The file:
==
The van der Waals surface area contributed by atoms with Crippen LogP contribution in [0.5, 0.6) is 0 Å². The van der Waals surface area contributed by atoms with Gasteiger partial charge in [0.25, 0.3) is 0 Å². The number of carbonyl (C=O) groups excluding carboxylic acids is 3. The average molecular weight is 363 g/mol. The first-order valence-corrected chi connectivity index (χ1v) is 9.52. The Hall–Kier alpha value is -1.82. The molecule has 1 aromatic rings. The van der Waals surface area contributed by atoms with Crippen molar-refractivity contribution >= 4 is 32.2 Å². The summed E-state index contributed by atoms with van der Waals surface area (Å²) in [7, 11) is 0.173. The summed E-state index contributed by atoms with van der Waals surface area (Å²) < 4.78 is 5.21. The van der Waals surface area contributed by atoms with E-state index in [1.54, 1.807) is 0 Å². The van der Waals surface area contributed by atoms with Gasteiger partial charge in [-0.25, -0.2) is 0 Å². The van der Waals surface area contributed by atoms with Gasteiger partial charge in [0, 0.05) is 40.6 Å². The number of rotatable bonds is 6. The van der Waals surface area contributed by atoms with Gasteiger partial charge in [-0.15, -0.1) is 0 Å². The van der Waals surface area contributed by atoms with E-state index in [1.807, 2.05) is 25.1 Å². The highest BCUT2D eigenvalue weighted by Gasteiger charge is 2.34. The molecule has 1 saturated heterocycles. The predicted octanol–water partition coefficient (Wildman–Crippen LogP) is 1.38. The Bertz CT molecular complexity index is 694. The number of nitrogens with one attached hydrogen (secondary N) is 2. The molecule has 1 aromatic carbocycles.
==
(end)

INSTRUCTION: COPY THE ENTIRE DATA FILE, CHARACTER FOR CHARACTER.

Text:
The van der Waals surface area contributed by atoms with Crippen LogP contribution in [0.5, 0.6) is 0 Å². The van der Waals surface area contributed by atoms with Gasteiger partial charge in [0.25, 0.3) is 0 Å². The number of carbonyl (C=O) groups excluding carboxylic acids is 3. The average molecular weight is 363 g/mol. The first-order valence-corrected chi connectivity index (χ1v) is 9.52. The Hall–Kier alpha value is -1.82. The molecule has 1 aromatic rings. The van der Waals surface area contributed by atoms with Crippen molar-refractivity contribution >= 4 is 32.2 Å². The summed E-state index contributed by atoms with van der Waals surface area (Å²) in [7, 11) is 0.173. The summed E-state index contributed by atoms with van der Waals surface area (Å²) < 4.78 is 5.21. The van der Waals surface area contributed by atoms with E-state index in [1.54, 1.807) is 0 Å². The van der Waals surface area contributed by atoms with Gasteiger partial charge in [-0.25, -0.2) is 0 Å². The van der Waals surface area contributed by atoms with Gasteiger partial charge in [0, 0.05) is 40.6 Å². The number of rotatable bonds is 6. The van der Waals surface area contributed by atoms with Gasteiger partial charge in [-0.15, -0.1) is 0 Å². The van der Waals surface area contributed by atoms with E-state index in [1.807, 2.05) is 25.1 Å². The highest BCUT2D eigenvalue weighted by Gasteiger charge is 2.34. The molecule has 1 saturated heterocycles. The predicted octanol–water partition coefficient (Wildman–Crippen LogP) is 1.38. The Bertz CT molecular complexity index is 694. The number of nitrogens with one attached hydrogen (secondary N) is 2. The molecule has 1 aromatic carbocycles.